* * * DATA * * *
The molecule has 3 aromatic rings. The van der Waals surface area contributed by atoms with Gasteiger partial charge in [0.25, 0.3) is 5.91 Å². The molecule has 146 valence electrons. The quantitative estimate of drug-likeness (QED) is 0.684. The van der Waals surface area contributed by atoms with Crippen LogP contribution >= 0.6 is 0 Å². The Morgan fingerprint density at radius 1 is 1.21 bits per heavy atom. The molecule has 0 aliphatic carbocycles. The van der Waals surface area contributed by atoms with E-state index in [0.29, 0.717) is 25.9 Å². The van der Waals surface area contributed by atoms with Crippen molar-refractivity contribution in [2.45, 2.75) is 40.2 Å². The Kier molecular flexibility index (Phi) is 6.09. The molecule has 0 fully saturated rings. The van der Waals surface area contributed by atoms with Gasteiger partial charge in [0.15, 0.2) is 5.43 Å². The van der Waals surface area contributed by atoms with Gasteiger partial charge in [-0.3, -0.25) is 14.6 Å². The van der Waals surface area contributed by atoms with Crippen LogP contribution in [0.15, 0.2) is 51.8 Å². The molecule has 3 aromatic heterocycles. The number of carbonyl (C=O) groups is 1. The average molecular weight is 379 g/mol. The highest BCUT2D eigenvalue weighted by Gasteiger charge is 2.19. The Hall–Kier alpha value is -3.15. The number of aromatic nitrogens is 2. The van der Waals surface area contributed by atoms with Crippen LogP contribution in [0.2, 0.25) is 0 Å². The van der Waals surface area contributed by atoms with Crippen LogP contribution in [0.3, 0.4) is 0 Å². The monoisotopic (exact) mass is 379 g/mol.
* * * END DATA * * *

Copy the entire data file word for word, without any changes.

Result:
The molecule has 3 aromatic rings. The van der Waals surface area contributed by atoms with Gasteiger partial charge in [0.25, 0.3) is 5.91 Å². The molecule has 146 valence electrons. The quantitative estimate of drug-likeness (QED) is 0.684. The van der Waals surface area contributed by atoms with Crippen LogP contribution >= 0.6 is 0 Å². The Morgan fingerprint density at radius 1 is 1.21 bits per heavy atom. The molecule has 0 aliphatic carbocycles. The van der Waals surface area contributed by atoms with E-state index in [0.29, 0.717) is 25.9 Å². The van der Waals surface area contributed by atoms with Crippen molar-refractivity contribution in [2.45, 2.75) is 40.2 Å². The Kier molecular flexibility index (Phi) is 6.09. The molecule has 0 fully saturated rings. The van der Waals surface area contributed by atoms with Gasteiger partial charge in [0.15, 0.2) is 5.43 Å². The van der Waals surface area contributed by atoms with Gasteiger partial charge in [-0.3, -0.25) is 14.6 Å². The van der Waals surface area contributed by atoms with Crippen LogP contribution in [0.15, 0.2) is 51.8 Å². The molecule has 3 aromatic heterocycles. The number of carbonyl (C=O) groups is 1. The average molecular weight is 379 g/mol. The highest BCUT2D eigenvalue weighted by Gasteiger charge is 2.19. The Hall–Kier alpha value is -3.15. The number of aromatic nitrogens is 2. The van der Waals surface area contributed by atoms with Crippen LogP contribution in [0.2, 0.25) is 0 Å². The van der Waals surface area contributed by atoms with Crippen LogP contribution in [0.3, 0.4) is 0 Å². The monoisotopic (exact) mass is 379 g/mol.